Nicholas Coleridge's passage to India
The man who runs Conde Nast Britain says India has 'a sort of spiritual serenity mixed with a glorious appetite for gossip'
- Published 21.09.19, 2:32 AM
- Updated 21.09.19, 2:32 AM
- 4 mins read
David Cameron, who was probably the most pro-India prime minister Britain has ever had, has just brought out his memoirs, For the Record. So has Nicholas Coleridge, who knows anyone worth knowing since, for 30 years, he has run Condé Nast Britain, which publishes a whole host of glossy magazines, from Vogue and GQ to Vanity Fair and Tatler. His book, billed as “gossipy, scandalous and riveting”, is aptly called The Glossy Years.
Nicholas, whom I have known for ages, tells me that someone at Vogue House counted the stamps in his passport and worked out he has been to India 88 times. Now 62, Nicholas and his wife, Georgia, who have four children, got engaged when they stayed at the Tollygunge Club in Calcutta in 1989. Upon hearing the news, Bob Wright, “that enormous big bluff Englishman who had stayed on and ran the Tollygunge Club”, responded, “How lovely. Come and have dinner on my terrace with my wife.”
They were joined by another English couple who were backpacking around India on the cheap. “They were Hugh Grant and Elizabeth Hurley and they weren’t famous in those days. Anyway, the next night I went and had dinner with Aveek and Rakhi Sarkar in that rather good house that they lived in, and it was around that time I became interested in the Indian press.” Nicholas expressed his admiration for The Telegraph and its former editor-in-chief in Paper Tigers: The Latest, Greatest Newspaper Tycoons and How They Won the World, published in 1993.
Nicholas, who is also chairman of the Victoria and Albert Museum, has cut back his previous responsibilities but retained his India brief. He finds that India has “a sort of spiritual serenity mixed with a glorious appetite for gossip which comes together to produce for me a very alluring country”. He adds: “My father, by the way, was born in the Malabar Hills and lived there till he was two.”
Things have been looking up for Raghuram Rajan ever since he stepped down — or was compelled to step down — as governor of the Reserve Bank of India in 2016 and returned to academic life as the Katherine Dusak Miller Distinguished Service Professor of Finance at the University of Chicago Booth School of Business. Although Rajan has indicated he is not looking to succeed Mark Carney as governor of the Bank of England, he had previously been tipped for the job anyway by the Financial Times.
On Monday, I went to a lunch at the Royal Society of Arts to hear about the six titles shortlisted for the prestigious Financial Times and McKinsey Business Book of the Year Award 2019. And sure enough, Rajan’s The Third Pillar: The Revival of Community in a Polarized World is in the running for the £30,000 prize. The winner will be revealed in New York on December 3, with those who don’t win walking away with a £10,000 cheque.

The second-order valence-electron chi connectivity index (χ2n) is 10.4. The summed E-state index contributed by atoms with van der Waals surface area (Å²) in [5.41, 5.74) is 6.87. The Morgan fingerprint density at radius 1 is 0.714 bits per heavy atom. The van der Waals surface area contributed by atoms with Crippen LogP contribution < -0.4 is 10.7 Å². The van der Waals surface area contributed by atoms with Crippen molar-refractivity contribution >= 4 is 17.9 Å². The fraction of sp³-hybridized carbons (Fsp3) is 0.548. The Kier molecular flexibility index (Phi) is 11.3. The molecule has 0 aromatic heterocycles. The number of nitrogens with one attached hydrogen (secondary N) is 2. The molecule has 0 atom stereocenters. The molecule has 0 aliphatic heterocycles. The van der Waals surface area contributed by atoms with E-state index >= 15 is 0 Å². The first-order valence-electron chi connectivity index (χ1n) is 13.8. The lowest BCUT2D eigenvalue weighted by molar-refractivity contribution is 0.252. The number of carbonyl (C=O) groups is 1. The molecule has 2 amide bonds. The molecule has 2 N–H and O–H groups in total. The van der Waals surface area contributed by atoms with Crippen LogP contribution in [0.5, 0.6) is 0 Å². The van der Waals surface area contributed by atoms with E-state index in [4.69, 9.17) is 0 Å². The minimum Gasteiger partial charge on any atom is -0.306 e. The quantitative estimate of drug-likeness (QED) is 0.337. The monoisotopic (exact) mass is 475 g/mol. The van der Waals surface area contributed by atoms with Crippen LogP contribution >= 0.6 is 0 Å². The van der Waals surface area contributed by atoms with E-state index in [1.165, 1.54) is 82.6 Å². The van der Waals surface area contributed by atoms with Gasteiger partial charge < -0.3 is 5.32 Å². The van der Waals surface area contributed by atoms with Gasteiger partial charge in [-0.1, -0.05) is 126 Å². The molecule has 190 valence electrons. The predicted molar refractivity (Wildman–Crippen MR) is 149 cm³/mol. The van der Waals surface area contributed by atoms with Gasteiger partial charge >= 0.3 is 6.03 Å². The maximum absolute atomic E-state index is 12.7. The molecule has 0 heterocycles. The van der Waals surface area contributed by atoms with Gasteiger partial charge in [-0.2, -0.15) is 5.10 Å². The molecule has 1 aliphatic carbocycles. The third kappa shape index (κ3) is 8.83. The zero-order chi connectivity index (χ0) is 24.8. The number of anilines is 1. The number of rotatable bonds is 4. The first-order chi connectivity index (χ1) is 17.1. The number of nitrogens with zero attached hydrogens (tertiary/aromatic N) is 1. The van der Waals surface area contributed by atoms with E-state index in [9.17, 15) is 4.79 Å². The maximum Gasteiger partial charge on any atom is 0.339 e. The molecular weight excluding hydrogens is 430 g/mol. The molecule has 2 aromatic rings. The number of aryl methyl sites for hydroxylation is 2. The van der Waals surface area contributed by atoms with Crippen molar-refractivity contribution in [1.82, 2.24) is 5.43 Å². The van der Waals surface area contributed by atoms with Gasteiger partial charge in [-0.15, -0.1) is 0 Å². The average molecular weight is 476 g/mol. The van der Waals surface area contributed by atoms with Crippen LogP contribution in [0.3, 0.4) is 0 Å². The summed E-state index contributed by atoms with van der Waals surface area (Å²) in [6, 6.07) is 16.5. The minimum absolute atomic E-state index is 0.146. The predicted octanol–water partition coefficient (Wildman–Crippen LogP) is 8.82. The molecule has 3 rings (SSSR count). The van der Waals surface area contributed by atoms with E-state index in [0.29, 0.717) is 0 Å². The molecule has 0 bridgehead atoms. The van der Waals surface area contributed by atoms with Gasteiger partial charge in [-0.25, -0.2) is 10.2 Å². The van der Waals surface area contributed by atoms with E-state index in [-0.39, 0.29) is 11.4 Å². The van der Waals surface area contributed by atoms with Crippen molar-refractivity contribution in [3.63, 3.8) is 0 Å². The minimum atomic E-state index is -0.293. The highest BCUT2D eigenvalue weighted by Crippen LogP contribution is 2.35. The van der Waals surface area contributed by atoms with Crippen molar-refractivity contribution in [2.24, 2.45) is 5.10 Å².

Rajan has a history with this prize. He won in 2010 for another of his books, Fault Lines: How Hidden Fractures Still Threaten the World Economy.
The numbers speak
While going into the National Theatre to see a new play called Hansard, I bump into Lord Jeffrey Archer in the foyer. This is relevant because the play, written by Simon Woods, has an unkind reference to the author. It is a two-hander and is set in 1988 — when Margaret Thatcher was the prime minister — and digs deep into the dysfunctional marriage of a typical Tory parliamentarian, Robin Hesketh (played by Alex Jennings), and his stay-at-home wife of 30 years, Diana (essayed by Lindsay Duncan). At one point, she berates her husband for not reading anything literary: “When did you last read a novel?” When he points out that “I read that Jeffrey Archer over Easter,” she responds dismissively, “Jeffrey Archer doesn’t count.”
Archer, who listened to the exchange, can afford to ignore this cheap shot. A first print run of 3,00,000 has been ordered for the hardback edition of his new novel, Nothing Ventured, which was second on The Sunday Times bestseller list.
The former England left-arm spinner, Monty Panesar, met Indian journalists last week to talk about his autobiography, The Full Monty, and said that he approved of the knighthood conferred on the 78-year-old Geoffrey Boycott. This has been controversial because Boycott was convicted in a French court in 1998 for assaulting his former girlfriend, Margaret Moore — something he has always denied.
One profile of the former England opener-turned-commentator included a quote from the Australian player, Dennis Lillee: “Geoffrey... fell in love with himself at an early age and has remained faithful ever since.” After interviewing Boycott for the radio, the psychiatrist, Anthony Clare confessed he would have to revise the famous line penned by the Jacobean poet, John Donne, that “no man is an island”. Ian Botham has claimed that as a player, Boycott was “totally, almost insanely, selfish”. Others insist, however, that the Yorkshireman is a national treasure.
Britain’s two most famous sculptors, with very different styles, are Anish Kapoor and Antony Gormley (picture). The former had his solo exhibition at the Royal Academy in 2009. Ten years on, Gormley’s solo exhibition is equally breathtaking, with statues hanging upside down from the ceiling, for example. Following a guided tour, the curator, Martin Caiger-Smith, confirms that Gormley’s focus on the human body was greatly influenced by living in India as a young man before he joined the Slade School of Fine Art in London: “He learnt about Buddhist meditation in India.”